>>I have about 12 services that will be used on the website I am working on.
A few of them are News, Events, Venues (that work directly with Events),
Mailing lists and some others. Each one of these services will have some
classes and enums that are contained in a namespace of their own. When it
comes to the data access (entity framework), I need to know how to design
the model. Do I just put all of the database objects in a single model, or
do I split it up based on the service and put that entity model in the
rightful namespace? Can somebody give ideas?

Nov 13 '08 #3

P: n/a
You pretty much hit it on the nail and your application(s) will let you know
which is the better approach. If there is lots of shared data (same tables)
between services, a single model might be preferable, as you do not end up
with dupes. If you do dupe, you will have to separate out the models
(namespaces is the easiest option) or uniquely name entities. if many of
your entities are one to one maps, different names for objects is probably
not a good option, as it is confusing .... imagine this conversation;

When you use the X service, the weather object is name weather, but in the Y
service is is name wtr and in the Z service it is named wether.

Anything that you have to document like this shows a project not well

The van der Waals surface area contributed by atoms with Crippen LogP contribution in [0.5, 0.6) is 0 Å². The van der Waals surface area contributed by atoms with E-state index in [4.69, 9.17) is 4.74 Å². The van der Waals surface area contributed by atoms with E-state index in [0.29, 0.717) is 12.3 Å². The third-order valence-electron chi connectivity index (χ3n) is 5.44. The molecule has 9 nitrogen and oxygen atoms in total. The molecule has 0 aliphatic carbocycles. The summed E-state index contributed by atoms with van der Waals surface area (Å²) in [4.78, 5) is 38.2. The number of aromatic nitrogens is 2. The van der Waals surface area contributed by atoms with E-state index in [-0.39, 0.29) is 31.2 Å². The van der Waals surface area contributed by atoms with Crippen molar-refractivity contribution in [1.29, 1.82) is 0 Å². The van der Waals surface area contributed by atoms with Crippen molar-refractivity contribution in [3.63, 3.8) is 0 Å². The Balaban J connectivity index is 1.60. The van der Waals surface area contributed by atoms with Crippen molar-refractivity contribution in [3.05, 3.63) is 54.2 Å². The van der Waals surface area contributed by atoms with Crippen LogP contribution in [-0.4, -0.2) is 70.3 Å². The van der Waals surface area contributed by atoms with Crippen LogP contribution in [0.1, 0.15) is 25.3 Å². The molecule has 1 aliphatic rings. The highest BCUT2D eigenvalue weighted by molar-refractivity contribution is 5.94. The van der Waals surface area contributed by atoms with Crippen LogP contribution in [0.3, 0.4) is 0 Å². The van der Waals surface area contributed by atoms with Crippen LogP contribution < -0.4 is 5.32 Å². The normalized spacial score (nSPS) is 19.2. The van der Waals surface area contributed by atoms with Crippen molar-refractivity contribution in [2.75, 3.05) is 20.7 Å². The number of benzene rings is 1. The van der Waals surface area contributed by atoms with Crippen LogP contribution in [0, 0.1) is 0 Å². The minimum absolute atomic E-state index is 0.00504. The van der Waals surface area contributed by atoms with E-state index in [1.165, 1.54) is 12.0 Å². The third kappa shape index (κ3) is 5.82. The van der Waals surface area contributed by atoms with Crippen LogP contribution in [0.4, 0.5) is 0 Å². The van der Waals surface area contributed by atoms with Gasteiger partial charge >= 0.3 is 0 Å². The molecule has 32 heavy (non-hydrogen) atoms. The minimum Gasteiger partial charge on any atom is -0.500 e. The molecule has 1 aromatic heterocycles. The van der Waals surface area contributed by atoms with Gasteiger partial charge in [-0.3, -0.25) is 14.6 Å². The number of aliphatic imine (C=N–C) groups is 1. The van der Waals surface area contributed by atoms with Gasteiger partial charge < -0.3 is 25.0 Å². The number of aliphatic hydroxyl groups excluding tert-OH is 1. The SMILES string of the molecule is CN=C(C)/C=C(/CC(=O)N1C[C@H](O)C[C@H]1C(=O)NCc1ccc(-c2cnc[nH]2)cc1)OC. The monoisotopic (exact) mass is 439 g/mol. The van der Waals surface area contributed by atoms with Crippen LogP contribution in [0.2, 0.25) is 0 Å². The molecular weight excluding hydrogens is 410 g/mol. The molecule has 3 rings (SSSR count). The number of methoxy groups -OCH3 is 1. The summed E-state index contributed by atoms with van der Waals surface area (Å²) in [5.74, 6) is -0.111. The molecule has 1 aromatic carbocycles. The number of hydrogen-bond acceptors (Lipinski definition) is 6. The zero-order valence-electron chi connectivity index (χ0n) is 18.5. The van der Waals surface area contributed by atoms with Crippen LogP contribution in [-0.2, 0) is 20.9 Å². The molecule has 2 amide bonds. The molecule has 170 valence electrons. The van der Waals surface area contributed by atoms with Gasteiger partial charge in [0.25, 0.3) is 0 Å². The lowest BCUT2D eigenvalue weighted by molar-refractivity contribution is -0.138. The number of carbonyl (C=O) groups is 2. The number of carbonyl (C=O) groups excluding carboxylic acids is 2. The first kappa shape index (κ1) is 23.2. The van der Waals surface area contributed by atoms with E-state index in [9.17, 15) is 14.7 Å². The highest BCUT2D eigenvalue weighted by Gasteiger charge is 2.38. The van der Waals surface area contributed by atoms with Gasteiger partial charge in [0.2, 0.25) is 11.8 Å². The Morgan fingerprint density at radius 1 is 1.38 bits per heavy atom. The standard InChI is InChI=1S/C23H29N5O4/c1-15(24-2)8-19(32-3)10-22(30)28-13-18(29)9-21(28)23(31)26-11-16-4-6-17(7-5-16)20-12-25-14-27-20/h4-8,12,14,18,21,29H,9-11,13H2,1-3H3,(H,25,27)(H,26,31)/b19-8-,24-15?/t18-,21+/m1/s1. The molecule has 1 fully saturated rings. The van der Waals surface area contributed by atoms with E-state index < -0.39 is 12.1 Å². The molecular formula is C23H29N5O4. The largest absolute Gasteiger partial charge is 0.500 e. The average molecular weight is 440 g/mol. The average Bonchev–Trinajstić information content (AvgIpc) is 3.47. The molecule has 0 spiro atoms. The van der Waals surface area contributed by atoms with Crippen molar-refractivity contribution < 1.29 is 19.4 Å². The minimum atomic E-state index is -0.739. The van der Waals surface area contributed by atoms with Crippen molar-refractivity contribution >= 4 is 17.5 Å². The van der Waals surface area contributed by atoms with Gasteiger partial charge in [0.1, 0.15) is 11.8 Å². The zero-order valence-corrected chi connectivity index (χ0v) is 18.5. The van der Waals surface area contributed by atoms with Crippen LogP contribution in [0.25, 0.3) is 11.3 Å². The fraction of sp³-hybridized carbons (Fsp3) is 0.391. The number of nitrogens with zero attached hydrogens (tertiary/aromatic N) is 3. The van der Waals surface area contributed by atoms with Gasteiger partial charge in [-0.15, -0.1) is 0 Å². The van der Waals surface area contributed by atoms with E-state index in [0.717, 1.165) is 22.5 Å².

thought out. ;-)

--
Gregory A. Beamer
MVP: MCP: +I, SE, SD, DBA

Blog:
http://feeds.feedburner.com/GregoryBeamer

********************************************
| Think Outside the Box! |
********************************************
"Andy B" <a_*****@sbcglobal.netwrote in message
news:es*************@TK2MSFTNGP06.phx.gbl...
So, the question would be then, is it better to make multiple entity
models in different namespaces that target only a particular "service" or
job than to have 1 huge model hanging around? or is it better to have 1
huge model that all code draws its data from?
"Gregory A. Beamer" <No************@comcast.netNoSpamMwrote in message
news:C2**********************************@microsof t.com...
>Splitting is fine as long as you can keep the objects unique. This can be
done by either naming them different or by placing them in another
namespace (you can do this with folders in the project to simplify). If
you cannot do one of the above (or both), it is often easier to make one
big model. if you have no dupes from serveice to service, there is no big
deal.

A single big model looks daunting, but the objects only fill when
requested, so you are not trailing that much weight behind you if you go
this route. It is not optimal, for sure, but we are not all designing for
Google like performance, so it will probably be fine.

--
Gregory A. Beamer
MVP: MCP: +I, SE, SD, DBA

Blog:
http://feeds.feedburner.com/GregoryBeamer

********************************************
| Think Outside the Box! |
********************************************
"Andy B" <a_*****@sbcglobal.netwrote in message
news:eM**************@TK2MSFTNGP03.phx.gbl...
>>>I have about 12 services that will be used on the website I am working
on. A few of them are News, Events, Venues (that work directly with
Events), Mailing lists and some others. Each one of these services will
have some classes and enums that are contained in a namespace of their
own. When it comes to the data access (entity framework), I need to know
how to design the model. Do I just put all of the database objects in a
single model, or do I split it up based on the service and put that
entity model in the rightful namespace? Can somebody give ideas?

Nov 15 '08 #4